HomeTop StoriesPutin is using the BRICS summit to justify Russia's war in Ukraine

Putin is using the BRICS summit to justify Russia’s war in Ukraine

(Reuters) – President Vladimir Putin used a speech at a summit of BRICS leaders on Wednesday to defend Russia’s war in Ukraine and praise the group as a counterweight to US global dominance.

Via video link, he repeated the Kremlin’s story that his invasion, which Ukraine and the West condemned as an imperialist land grab, was Russia’s forced response to the hostile actions of Kiev and Washington.

“Our actions in Ukraine are dictated by only one thing: to end the war unleashed by the West and its satellites against the people living in the Donbas,” Putin said, referring to the eastern part of Ukraine, where Russian proxies have been. has been fighting against the Ukrainian army since 2014.

“I want to note that it was the desire to maintain their hegemony in the world, the desire of some countries to maintain this hegemony, which led to the serious crisis in Ukraine.”

Putin spoke before a forum of countries that have refrained from condemning Russia’s actions in Ukraine. The BRICS – which also includes Brazil, India, China and South Africa – have become extra important to Moscow as the country seeks to ease Western sanctions by boosting trade with Asia, Africa and Latin America.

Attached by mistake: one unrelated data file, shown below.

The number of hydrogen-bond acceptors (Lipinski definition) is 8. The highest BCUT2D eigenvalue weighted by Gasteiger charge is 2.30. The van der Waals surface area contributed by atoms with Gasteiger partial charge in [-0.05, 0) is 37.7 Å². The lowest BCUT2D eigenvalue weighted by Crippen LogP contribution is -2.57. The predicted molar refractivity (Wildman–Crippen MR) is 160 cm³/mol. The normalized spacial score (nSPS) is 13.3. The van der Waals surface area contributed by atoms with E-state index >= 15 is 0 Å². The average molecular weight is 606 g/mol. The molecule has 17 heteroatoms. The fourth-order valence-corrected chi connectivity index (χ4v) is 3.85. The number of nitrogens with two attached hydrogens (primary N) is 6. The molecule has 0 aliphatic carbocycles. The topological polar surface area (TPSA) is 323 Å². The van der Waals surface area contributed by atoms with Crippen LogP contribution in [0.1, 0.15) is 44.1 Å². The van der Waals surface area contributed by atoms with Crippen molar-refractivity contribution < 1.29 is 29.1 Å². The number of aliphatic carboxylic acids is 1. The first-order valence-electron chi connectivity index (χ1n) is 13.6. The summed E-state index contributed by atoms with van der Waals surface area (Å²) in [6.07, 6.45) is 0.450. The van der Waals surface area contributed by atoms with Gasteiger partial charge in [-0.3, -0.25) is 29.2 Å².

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Russia has repeatedly said it is open to talks to end the 18-month war, but only if it takes into account the “new reality” created by its armed forces that control nearly a fifth of Ukraine. Ukraine demands the recovery of all its territory and the removal of Russian troops.

South African President Cyril Ramaphosa, who separately presented an African peace plan to Putin and Ukrainian President Volodymyr Zelenskiy in June, said in response to the Russian president’s speech that BRICS members are continuing efforts to end the would continue to support conflict.

Strengthening the BRICS is part of Russia’s vision to undermine US dominance and build what Putin called “a multipolar world order” in his speech.

He was unable to attend the summit in person due to an arrest warrant issued against him by the International Criminal Court (ICC) in March, accusing him of war crimes in Ukraine.

Russia dismissed the accusation as outrageous and said the move had no legal significance because the country is not a member of the ICC. However, South Africa is a member, meaning the country would have been obliged to arrest him if he had traveled there.

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(Reporting by Reuters; Writing by Mark Trevelyan; Editing by Andrew Osborn)

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